SCOTUS Hears Arguments About The Battle of the Census and New Congressional Delegations

WASHINGTON, D.C.–today, twenty-seven states argued before the United States Supreme Court  to ask the court to affirm a lower court decision and block the White House proposal.  The lower court’s decision would allow several states to include illegal immigrants in there census.

Two of the most prominent small-state squeezes could happen in Rhode Island’s all-Democratic, two-member delegation and West Virginia’s all-Republican, three member delegation. Rhode Island is projected to shrink to just one at-large seat, which could pit Representatives Jim Langevin and David Cicilline against each other. (A potential out here could be the 2022 open gubernatorial race.) And in West Virginia, the state’s expected two new districts could divide the state into North and South, which may set up a battle between Representatives Alex Mooney and David McKinley.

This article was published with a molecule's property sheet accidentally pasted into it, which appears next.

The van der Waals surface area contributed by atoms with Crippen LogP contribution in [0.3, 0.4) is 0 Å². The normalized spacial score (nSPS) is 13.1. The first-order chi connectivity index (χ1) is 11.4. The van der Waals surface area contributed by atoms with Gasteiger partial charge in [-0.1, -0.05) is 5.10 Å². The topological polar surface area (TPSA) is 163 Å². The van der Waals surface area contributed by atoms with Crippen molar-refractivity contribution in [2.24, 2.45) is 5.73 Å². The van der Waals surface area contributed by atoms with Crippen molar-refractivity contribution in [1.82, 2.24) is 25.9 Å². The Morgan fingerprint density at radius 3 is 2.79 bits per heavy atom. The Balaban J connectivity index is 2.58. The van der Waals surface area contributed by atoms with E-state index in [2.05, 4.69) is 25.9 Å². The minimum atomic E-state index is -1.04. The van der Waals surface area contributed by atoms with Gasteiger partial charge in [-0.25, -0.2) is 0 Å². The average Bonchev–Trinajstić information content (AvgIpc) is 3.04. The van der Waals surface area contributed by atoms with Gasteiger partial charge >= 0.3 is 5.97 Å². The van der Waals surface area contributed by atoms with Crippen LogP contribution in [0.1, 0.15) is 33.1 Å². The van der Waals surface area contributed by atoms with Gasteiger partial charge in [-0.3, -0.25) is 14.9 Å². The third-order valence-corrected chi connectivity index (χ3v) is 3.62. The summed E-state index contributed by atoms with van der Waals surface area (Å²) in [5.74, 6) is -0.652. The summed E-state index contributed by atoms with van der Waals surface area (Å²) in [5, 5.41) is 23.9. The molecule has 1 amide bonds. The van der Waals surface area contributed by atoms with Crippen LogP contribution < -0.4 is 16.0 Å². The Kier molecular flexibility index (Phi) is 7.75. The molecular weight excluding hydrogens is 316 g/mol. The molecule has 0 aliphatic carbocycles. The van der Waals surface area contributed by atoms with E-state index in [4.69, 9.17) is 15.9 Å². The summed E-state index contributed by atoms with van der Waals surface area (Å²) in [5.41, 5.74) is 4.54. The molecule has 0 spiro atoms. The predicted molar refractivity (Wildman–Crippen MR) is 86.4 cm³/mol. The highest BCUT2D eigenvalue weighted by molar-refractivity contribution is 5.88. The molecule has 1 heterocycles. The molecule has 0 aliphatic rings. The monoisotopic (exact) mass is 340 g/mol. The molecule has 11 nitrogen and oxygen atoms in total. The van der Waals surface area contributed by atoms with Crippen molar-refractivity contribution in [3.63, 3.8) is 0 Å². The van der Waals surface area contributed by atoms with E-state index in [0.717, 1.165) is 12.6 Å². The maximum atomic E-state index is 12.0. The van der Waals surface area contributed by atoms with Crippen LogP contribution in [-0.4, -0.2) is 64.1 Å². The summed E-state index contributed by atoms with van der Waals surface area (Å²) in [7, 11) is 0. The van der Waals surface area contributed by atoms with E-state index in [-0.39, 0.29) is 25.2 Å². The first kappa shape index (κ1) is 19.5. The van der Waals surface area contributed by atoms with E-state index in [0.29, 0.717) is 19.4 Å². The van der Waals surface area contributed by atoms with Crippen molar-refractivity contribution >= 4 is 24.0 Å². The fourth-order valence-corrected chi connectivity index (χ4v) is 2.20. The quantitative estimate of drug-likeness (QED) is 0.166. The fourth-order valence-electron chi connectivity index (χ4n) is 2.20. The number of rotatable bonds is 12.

During today’s arguments, the justices  seemed to suggest that if the government does not follow through on its plan to exclude all undocumented immigrants the challengers would not be able to show that they had the legal injury necessary to bring the case. The court could rule that the case is premature and sidestep a decision on the legality of Trump’s plan — a very narrow victory for the President.

Source: AP News contributed

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